Looks like this summer has been keeping both of us pretty busy, huh? Neither of us has written very much. You, because you’re busy vacationing and getting settled back in the states. Me, because life is just busy, man, and I’ve been avoiding technology. But, now that September is here, I’m back to using technology a bit more again, and have been busy catching up on Norm MacDonald video podcasts on YouTube.
Also, I’m pregnant. Surprise! We’re expecting child number five sometime in the spring.
Now, let’s talk about my monthly spending.
This month was a bit of a doozy for us. A bunch of school-related expenses to deal with: tuition, a city bus pass, school supplies, all that fun stuff.
Here’s what it looks like:
And, here this is coming off a month where we set a record low in spending for the year. Oh, well. Our donations are a bit down just because we forgot to donate. We’ll probably make up for that later. Our mortgage payment went down from $843 to $747 because our insurance changed on that a bit.
Well, between me being on my technology-free(ish) summer and you being on vacation, we’re not getting much blog writing done. But we’re both happy, so that’s a good thing!
Speaking of which, I was wondering about our happiness ratings. Seems to me that you’re always rating things high, even though certain areas might have their challenges. Like you gave your health a perfect 5 last month, even though: “Mentally / spiritually, not a perfect month but I think I’m developing better tools to deal with my flaws.” And the month before you gave your family relationships a perfect 5, even though, as you said about you’re high energy boys and summer camp: “So, we’ve been anxious. And you know what? They’ve been absolutely normal — their normal, high energy, difficult selves. For a few days, it impacted my happiness.”
Now, that is perfectly fine and everything, given your wider view of what happiness is and all, but don’t you think that makes this rating system a little bit meaningless? And my ratings aren’t much better. After a rough start to the year, I’ve settled into my normal setting of happiness. Again, this month, it is a 4.5 out of 5 smiley faces.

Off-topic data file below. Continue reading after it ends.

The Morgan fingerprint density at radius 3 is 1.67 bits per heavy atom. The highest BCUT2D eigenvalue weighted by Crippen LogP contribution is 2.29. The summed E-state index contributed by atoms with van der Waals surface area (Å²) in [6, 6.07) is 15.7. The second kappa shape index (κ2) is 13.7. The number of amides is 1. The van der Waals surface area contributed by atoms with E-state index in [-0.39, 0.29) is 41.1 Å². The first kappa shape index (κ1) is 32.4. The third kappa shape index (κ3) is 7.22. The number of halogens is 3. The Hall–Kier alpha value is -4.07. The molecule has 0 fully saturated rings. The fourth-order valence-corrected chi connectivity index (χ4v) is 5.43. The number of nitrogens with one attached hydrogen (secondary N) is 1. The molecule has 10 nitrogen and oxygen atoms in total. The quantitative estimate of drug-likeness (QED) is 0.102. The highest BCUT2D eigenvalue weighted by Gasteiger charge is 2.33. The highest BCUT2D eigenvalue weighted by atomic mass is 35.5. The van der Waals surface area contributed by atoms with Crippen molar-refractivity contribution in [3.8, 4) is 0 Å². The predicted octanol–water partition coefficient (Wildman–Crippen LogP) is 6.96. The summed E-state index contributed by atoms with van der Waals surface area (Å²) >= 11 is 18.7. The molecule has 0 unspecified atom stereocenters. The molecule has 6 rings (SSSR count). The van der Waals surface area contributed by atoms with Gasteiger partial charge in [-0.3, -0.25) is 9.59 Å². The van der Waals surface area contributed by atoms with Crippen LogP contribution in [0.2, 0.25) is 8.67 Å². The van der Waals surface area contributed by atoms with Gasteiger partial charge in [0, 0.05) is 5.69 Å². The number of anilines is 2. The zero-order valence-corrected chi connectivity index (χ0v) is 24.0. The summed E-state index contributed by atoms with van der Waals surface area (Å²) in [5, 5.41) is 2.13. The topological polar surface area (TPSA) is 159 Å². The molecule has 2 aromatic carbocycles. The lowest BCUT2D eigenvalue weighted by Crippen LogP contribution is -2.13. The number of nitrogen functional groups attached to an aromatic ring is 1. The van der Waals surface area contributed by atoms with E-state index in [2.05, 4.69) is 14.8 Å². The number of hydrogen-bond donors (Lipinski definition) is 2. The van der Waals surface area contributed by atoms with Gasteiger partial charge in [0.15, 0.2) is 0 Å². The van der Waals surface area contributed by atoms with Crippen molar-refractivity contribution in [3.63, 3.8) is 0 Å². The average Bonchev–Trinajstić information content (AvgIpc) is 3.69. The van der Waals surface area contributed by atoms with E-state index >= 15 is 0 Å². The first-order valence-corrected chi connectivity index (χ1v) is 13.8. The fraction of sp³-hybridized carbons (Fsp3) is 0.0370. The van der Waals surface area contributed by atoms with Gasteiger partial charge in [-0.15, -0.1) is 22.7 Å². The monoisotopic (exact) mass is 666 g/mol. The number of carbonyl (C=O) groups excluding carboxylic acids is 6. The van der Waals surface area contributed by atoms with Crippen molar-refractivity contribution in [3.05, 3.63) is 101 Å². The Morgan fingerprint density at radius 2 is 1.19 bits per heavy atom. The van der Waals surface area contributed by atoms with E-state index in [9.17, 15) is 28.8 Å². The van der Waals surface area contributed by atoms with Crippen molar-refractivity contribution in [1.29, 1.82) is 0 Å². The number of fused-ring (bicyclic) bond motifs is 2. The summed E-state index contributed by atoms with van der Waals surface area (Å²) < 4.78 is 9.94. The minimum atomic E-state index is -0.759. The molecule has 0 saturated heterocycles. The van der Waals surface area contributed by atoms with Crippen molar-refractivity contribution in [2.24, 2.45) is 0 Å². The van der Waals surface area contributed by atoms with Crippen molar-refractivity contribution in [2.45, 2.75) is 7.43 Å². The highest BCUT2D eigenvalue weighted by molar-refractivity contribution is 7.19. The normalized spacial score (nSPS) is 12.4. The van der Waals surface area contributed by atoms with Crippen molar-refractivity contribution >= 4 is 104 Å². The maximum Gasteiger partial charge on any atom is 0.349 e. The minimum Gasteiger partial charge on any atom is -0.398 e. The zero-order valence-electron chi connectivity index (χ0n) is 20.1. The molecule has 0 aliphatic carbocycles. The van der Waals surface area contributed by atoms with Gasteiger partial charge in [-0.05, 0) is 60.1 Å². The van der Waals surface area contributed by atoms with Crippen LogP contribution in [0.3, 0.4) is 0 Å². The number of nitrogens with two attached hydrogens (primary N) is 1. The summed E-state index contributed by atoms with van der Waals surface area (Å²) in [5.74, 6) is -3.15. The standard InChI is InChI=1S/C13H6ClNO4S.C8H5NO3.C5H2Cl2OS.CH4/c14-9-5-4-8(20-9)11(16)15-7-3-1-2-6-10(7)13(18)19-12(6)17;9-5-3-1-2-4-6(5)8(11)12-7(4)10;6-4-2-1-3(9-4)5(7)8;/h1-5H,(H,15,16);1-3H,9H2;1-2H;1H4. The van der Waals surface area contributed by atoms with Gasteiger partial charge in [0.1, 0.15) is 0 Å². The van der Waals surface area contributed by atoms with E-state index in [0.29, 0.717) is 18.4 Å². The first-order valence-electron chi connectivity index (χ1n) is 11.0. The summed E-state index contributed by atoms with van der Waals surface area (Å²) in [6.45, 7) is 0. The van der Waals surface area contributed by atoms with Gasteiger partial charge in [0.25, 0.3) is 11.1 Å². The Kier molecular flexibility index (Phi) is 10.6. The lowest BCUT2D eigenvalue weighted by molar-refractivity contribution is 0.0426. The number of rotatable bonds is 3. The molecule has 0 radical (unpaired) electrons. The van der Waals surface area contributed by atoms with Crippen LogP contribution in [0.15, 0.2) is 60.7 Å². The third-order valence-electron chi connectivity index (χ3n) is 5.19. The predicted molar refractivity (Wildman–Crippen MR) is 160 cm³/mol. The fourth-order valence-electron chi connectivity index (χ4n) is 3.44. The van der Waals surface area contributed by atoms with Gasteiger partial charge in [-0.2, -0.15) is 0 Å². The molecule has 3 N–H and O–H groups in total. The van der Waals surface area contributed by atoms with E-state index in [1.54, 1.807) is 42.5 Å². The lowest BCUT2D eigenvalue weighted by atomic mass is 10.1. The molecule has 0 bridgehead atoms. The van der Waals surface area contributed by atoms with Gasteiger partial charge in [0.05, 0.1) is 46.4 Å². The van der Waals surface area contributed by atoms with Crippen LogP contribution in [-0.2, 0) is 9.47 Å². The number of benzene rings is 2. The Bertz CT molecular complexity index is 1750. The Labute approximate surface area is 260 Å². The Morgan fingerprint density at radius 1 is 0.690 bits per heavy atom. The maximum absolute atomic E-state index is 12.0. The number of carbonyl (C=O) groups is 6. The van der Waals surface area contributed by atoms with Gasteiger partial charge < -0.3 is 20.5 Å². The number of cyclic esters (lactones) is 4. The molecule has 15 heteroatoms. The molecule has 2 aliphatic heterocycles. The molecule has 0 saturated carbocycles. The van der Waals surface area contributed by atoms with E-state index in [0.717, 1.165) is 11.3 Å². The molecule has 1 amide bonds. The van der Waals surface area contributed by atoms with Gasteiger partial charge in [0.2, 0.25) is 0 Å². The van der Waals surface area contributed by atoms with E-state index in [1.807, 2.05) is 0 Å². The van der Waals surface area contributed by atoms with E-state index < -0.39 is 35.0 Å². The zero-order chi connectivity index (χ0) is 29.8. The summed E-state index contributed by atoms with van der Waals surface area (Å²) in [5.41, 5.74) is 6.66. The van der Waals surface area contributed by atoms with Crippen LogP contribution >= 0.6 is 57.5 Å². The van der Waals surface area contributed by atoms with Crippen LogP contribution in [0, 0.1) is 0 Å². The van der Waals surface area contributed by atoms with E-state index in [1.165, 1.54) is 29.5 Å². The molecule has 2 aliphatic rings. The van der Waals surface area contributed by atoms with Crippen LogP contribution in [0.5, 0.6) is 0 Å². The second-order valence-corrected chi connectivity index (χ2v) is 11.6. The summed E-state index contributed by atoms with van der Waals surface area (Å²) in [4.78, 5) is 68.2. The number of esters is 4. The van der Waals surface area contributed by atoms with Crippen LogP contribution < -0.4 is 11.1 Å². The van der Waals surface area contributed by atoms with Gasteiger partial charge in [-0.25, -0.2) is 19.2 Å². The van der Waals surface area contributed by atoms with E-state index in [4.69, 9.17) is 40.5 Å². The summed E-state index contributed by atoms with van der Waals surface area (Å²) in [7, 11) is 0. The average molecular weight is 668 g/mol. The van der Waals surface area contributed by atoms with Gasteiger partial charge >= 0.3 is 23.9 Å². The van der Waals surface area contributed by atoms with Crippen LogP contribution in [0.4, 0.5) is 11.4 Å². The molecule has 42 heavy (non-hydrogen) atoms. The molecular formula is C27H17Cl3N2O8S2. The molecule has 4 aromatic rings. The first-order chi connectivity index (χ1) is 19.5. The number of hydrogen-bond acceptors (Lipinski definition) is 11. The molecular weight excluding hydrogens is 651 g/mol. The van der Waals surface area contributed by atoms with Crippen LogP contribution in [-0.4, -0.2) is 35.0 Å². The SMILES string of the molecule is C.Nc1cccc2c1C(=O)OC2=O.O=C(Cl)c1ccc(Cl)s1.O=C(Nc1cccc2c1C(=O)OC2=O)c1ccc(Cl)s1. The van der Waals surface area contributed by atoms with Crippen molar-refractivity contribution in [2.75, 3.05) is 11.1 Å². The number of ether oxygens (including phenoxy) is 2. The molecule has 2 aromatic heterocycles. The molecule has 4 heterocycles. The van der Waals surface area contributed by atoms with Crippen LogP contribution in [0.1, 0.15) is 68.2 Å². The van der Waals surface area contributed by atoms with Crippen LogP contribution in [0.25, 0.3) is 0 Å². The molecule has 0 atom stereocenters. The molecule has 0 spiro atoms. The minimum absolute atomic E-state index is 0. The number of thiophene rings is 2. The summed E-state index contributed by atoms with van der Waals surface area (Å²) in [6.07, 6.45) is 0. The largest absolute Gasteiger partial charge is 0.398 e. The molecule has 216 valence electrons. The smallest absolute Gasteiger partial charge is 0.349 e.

Our rating system is getting a bit boring and routine, don’t you think?
I’ve still been enjoying my limited technology summer. But don’t worry, I’ll be back on technology more and posting more in September. Plus, I do have programs that I’ll want to stream (Brooklyn Nine-Nine, Supernatural).
We just got back to the US a few days ago and it was a loooonngg journey, but I’m not crabby. Happiness levels steady. Elevated, even. And here’s why.
We are currently in the Outer Banks (OBX) of North Carolina, one of our favorite places on the East Coast. We rented a house by the beach to make our transition back to the States as easy as possible. It’s a big change for our family. And what better way to recover from jet lag than a couple weeks at the beach?
And jet lag there was. We had an 11 hour flight followed by a 1 hour flight followed by a 3 hour drive followed by 7 hours of waiting for the beach house to be ready. 5 suitcases, 5 carry-ons, 2 car seats, and 2 little jet lagged kids.
Totally worth it. Check out this view.
Oh yeah, about that crab in the picture. At OBX, there are ghost crabs that come out of the sand at night, near the water. So we wait until it gets dark, take some flashlights, and search for them. More accurately, we chase them around and taunt them as only a family with twin boys can. Last night there were hundreds of crabs, including the unlucky fella at the top of this post.
EXPAT CULTURE SHOCK AND GRATITUDE
A few observations on setting foot in the US for the first time in 2 years, and then I’ll get to my happiness numbers.
The people are nice. Maybe it’s a matter of being down South, but US Americans have been nice and friendly, lots of smiles and waves.
The food is plentiful … and often unhealthy. Compared to where we were living, the US has billions of food choices, whether at the grocery store or restaurants. I’m all for the ability to make individual choices, but there’s no denying that the ability to choose wisely is impacted by availability. On the way to the salad aisle, there are hundreds of quicker, easier, tastier, unhealthier options. That said, I’m proud of my kids — 5 year old boys, mind you — for actually requesting salad for dinner tonight. (We kinda brainwashed them by telling them about Super Size Me. They’re extremely frightened of fast food.)
Consumerism is omnipresent. Along with food, I’ve noticed the sheer availability of consumer products, services, and activities. Again, not bad from the perspective of free choice, but with consequences. We were living overseas in a place that put a premium on public playgrounds. Here, the ratio of playgrounds to stores is much more sparse. Of course, the beach is a huge playground I guess.